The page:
Pubdate: Wed, 29 Oct 2003
Source: Daily Nation (Kenya)
Copyright: 2003 Nation Newspapers
Contact: (254-2)213946


The weekend closure of Machakos' Kinyui Boys High School after an arson 
attack that reduced all school structures to ashes was the latest in a 
string of acts of juvenile terrorism in our learning institutions. The 
recent Kyanguli hecatomb in which 68 boys lie buried still haunts us as 
does the conflagration which consumed four Nyeri High school prefects.

There have been assertions that the high school - and even university - 
students involved in arson and other forms of terrorism were under the 
influence of drugs.

We have it from the Government that more than a fifth - 22.7 per cent - of 
primary school children take alcohol, a figure that rises to more than 
three fourths (68 per cent) for the more than 50,000 university students.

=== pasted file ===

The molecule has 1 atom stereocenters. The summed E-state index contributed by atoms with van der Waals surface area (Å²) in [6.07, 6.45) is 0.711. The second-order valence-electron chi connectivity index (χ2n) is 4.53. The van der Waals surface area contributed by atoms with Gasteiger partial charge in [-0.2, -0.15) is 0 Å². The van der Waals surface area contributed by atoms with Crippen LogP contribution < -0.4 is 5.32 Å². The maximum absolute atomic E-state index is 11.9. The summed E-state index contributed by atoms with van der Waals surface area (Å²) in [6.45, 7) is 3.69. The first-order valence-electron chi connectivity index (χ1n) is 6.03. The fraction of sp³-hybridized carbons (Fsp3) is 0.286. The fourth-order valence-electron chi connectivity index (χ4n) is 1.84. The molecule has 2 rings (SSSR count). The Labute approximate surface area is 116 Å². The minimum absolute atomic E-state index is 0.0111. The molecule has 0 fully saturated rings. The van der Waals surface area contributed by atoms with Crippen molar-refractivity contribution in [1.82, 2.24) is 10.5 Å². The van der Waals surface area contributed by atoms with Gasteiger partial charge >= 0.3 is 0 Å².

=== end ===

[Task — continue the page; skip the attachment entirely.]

Tobacco, miraa (khat), glue, bhang (marijuana) and even hard drugs such as 
heroin and cocaine are rampant in the compounds of our learning institutions.

The findings of a national survey by the National Agency for the Campaign 
against Drug Abuse - which we published on Monday - confirm a pattern that 
Government authorities are well aware of but appear reluctant to arrest.

It is sad that officers - in whom society invests heavily for its safety - 
are now among the greatest causes of the holocausts which consume our 
campuses. They collaborate with drug peddlers to ruin our youth.

We don't know that the boys involved at Kinyui were drug victims. But this 
much we can say. Nobody in his right senses can feel impelled to commit a 
crime as heinous as they committed.

The study rightly argues that drugs are widely abused because they are 
cheaply obtainable. The question is: Why? Why, indeed, do we allow their 
production and sale?

Why do we leave the findings of such a study to the criticism of mice on 
the shelves of officials? Doesn't anybody know that the only way to deal 
with this crime is to arrest it at source?